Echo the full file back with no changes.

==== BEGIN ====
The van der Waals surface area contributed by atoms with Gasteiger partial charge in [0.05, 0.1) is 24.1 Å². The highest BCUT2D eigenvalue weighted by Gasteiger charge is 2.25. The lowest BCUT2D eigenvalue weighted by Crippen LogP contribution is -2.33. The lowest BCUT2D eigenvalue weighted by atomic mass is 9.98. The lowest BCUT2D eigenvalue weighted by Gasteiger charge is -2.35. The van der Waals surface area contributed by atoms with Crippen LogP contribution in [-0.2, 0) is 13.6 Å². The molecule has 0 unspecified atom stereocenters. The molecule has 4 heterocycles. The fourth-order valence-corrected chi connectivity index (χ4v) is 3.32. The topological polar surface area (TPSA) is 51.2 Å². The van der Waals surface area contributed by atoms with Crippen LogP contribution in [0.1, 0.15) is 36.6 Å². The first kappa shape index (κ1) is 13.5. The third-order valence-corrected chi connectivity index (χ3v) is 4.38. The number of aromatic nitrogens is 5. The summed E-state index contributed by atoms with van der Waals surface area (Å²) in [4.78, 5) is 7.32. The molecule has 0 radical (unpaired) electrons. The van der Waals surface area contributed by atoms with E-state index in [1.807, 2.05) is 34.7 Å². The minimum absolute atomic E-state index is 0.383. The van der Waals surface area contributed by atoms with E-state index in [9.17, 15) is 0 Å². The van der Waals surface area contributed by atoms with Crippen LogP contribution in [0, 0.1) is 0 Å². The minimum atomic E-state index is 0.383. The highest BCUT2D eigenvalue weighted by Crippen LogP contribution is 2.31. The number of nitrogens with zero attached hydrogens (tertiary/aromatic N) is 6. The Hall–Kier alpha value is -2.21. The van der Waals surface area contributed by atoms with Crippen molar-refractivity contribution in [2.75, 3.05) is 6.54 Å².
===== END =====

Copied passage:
The van der Waals surface area contributed by atoms with Gasteiger partial charge in [0.05, 0.1) is 24.1 Å². The highest BCUT2D eigenvalue weighted by Gasteiger charge is 2.25. The lowest BCUT2D eigenvalue weighted by Crippen LogP contribution is -2.33. The lowest BCUT2D eigenvalue weighted by atomic mass is 9.98. The lowest BCUT2D eigenvalue weighted by Gasteiger charge is -2.35. The van der Waals surface area contributed by atoms with Crippen LogP contribution in [-0.2, 0) is 13.6 Å². The molecule has 0 unspecified atom stereocenters. The molecule has 4 heterocycles. The fourth-order valence-corrected chi connectivity index (χ4v) is 3.32. The topological polar surface area (TPSA) is 51.2 Å². The van der Waals surface area contributed by atoms with Crippen LogP contribution in [0.1, 0.15) is 36.6 Å². The first kappa shape index (κ1) is 13.5. The third-order valence-corrected chi connectivity index (χ3v) is 4.38. The number of aromatic nitrogens is 5. The summed E-state index contributed by atoms with van der Waals surface area (Å²) in [4.78, 5) is 7.32. The molecule has 0 radical (unpaired) electrons. The van der Waals surface area contributed by atoms with E-state index in [1.807, 2.05) is 34.7 Å². The minimum absolute atomic E-state index is 0.383. The van der Waals surface area contributed by atoms with E-state index in [9.17, 15) is 0 Å². The van der Waals surface area contributed by atoms with Crippen LogP contribution in [0, 0.1) is 0 Å². The minimum atomic E-state index is 0.383. The highest BCUT2D eigenvalue weighted by Crippen LogP contribution is 2.31. The number of nitrogens with zero attached hydrogens (tertiary/aromatic N) is 6. The Hall–Kier alpha value is -2.21. The van der Waals surface area contributed by atoms with Crippen molar-refractivity contribution in [2.75, 3.05) is 6.54 Å².